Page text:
THE chief element in Vegemite’s new product is cream cheese. A secondary ingredient appears to be abject failure. No one likes the name of this new yeast product. Not one bit.
Actually, that’s not entirely true. There must be at least six Harvard MBAs at Kraft Foods who adore it. Vegemite launched the Vegemite plus cheese product a few months ago with a campaign inviting consumers to name the cheesier cousin.
The winning name was announced during the telecast of the AFL grand final. In an effort ”to align the new product with a younger market – and the ‘cool’ credentials of Apple’s iPod and iPhone” Kraft chose iSnack 2.0 from a field of 48,000.
This raises many questions. Chief among them is how very terrible were the other 47,999 competition submissions that Kraft was left with iSnack 2.0?
The label is every bit as hip as a polka convention and every bit as convincingly ”now” as parachute pants. Further, aligning a breakfast spread with a portable media device makes as much sense as employing a bikini model to sell cabbage. Nonetheless, the failed faux-cool of the new product made it past the marketing department. They even added a tagline reminding us that this was, ”the next generation Vegemite”.
The decision to give Vegemite a rebellious heir struck many as odd. The act per se of fusing cheese with Vegemite is entirely forgivable. In fact, many of us have privately enjoyed this union in our own kitchens for years. While the product itself might be inoffensive or actually good, its branding is a catastrophe. No one, it seems, fancies the idea of Vegemite fermenting a ”next generation”. As to the bizarre alliance of a brown, sticky breakfast staple with the sleek white lines of Apple’s media players: frankly, it jars.
The iLoathing for the iSnack is evenly spread. On Monday, the global noticeboard Twitter was jammed with disgust. Comments that included ”I said do you speaka my language? She just smiled and gave me an iSnack 2.0 sandwich” and ”What’s the matter, was the name Crap Paste already trademarked?” appeared under the tag #vegefail to become the website’s most popular topic. One wag suggested that St Kilda’s defeat was prompted by this contemptible act of branding. On a day when many were concerned about Iran’s nuclear proliferation, the top topic among Twitter’s 33 million users was the failure of iSnack 2.0.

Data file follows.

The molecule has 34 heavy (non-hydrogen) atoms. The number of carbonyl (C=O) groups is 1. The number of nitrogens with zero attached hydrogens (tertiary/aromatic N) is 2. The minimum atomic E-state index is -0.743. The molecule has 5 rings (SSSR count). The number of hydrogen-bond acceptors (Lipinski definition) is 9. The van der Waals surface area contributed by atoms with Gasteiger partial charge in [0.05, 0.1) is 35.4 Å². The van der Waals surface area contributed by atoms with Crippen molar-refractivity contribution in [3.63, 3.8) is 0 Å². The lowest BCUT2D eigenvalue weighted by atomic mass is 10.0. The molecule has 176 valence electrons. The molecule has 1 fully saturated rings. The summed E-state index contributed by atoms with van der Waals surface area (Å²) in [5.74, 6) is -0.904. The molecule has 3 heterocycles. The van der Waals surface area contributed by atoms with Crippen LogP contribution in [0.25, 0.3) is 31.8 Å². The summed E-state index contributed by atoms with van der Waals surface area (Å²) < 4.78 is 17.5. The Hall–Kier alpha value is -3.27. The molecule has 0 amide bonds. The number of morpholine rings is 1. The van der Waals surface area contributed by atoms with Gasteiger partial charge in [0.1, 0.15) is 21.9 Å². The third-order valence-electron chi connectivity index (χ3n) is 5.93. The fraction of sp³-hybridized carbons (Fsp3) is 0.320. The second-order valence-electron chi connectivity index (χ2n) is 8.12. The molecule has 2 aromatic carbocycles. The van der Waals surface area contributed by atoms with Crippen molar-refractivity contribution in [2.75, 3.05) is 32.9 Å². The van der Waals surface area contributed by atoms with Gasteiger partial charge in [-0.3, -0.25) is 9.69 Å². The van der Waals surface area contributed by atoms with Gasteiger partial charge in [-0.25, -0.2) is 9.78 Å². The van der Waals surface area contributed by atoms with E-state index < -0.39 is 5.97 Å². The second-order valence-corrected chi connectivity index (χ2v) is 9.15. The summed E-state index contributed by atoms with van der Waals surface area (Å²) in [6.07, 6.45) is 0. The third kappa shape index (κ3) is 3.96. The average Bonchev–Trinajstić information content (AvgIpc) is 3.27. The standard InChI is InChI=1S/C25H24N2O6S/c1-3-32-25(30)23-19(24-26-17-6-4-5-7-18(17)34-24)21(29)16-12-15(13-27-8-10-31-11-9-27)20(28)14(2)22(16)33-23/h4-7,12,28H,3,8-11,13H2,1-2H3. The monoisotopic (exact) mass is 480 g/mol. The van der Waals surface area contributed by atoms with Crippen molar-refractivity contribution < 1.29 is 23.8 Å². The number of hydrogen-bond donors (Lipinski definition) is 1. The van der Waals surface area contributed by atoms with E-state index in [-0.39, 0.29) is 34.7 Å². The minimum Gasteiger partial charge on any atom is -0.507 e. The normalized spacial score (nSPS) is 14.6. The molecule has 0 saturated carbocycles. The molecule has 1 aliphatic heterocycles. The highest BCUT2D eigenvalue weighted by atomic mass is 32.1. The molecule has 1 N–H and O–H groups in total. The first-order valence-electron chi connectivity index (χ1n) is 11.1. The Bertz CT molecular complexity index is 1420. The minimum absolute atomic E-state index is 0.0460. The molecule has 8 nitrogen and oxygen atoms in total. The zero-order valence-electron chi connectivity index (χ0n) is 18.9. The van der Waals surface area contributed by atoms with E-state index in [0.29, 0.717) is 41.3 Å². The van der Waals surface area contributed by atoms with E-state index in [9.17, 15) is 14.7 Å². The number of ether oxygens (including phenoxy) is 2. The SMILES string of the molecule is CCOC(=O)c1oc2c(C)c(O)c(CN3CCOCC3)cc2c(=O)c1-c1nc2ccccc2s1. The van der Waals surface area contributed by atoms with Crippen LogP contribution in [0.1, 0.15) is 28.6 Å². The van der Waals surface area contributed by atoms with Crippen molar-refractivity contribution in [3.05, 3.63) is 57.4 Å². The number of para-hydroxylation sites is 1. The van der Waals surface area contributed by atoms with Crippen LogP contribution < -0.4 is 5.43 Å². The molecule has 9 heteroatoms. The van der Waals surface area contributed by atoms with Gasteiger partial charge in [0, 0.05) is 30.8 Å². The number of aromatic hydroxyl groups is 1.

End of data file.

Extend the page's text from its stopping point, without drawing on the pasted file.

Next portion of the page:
Elsewhere online, it was precisely those young early adopters targeted by Kraft’s campaign that showed their displeasure. The site ”Names that are better than iSnack 2.0” arose to suggest ”Just-About-Anything-Would-Be-Better-Mite”. Even web forums normally given over to specific discussion of software applications were occupied with this new iFailure.
When Australian netizens realised they were firmly united in disgust, the conspiracy theories began. By close-of-business Monday, consensus was that Kraft had intentionally selected a terrible name. This iSnack 2.0 nonsense was certainly a stunt.
”It’s definitely not a stunt, you have my word on that,” Kraft spokesman Simon Talbot told press on Monday. He explained that the public reaction was a little stronger than had been anticipated at Kraft.
Naturally, garrulous internet users were chuffed at their apparent clout. ”They’re listening to us. We can’t be fooled by marketing in the digital age,” wrote one smug Twitterer; probably from his iPhone.
It is certainly true that Kraft failed to estimate the cynicism of this market segment. This is odd as anyone with a Facebook account should know that active internet users tend to have something negative to say about most things. And on Monday, you could hear the electronic hive mind at maximum drone. But a failure with the web savvy is not necessarily a failure in the broader marketplace.
However, it seems the world’s largest food and beverage company got it wrong in all market segments. The iSnack is reviled by people other than garden variety geeks. In the past two days, a handful of marketing kingpins have publicly counselled Kraft to pull the product from shelves. This, they warned, could be a brand calamity equal to the ill-fated New Coke.
Far worse than underestimating the crankiness of internet users, Kraft misjudged the intelligence of the broader Australian market.
While we may not be among the most acquisitive of all the world’s consumers, we do tend to be among the most confident. We will adopt new technology and product but we do so based more on our assessment of an item’s quality than its attendant branding blitz. In fact, the descendants of law-breakers and outcasts tend to be chary of obvious bait.
Thanks to pitiable marketing and a miscalculation of Australian savvy, the iSnack 2.0, as it has been said a thousand times on Twitter, is toast.
Helen Razer is a Melbourne writer.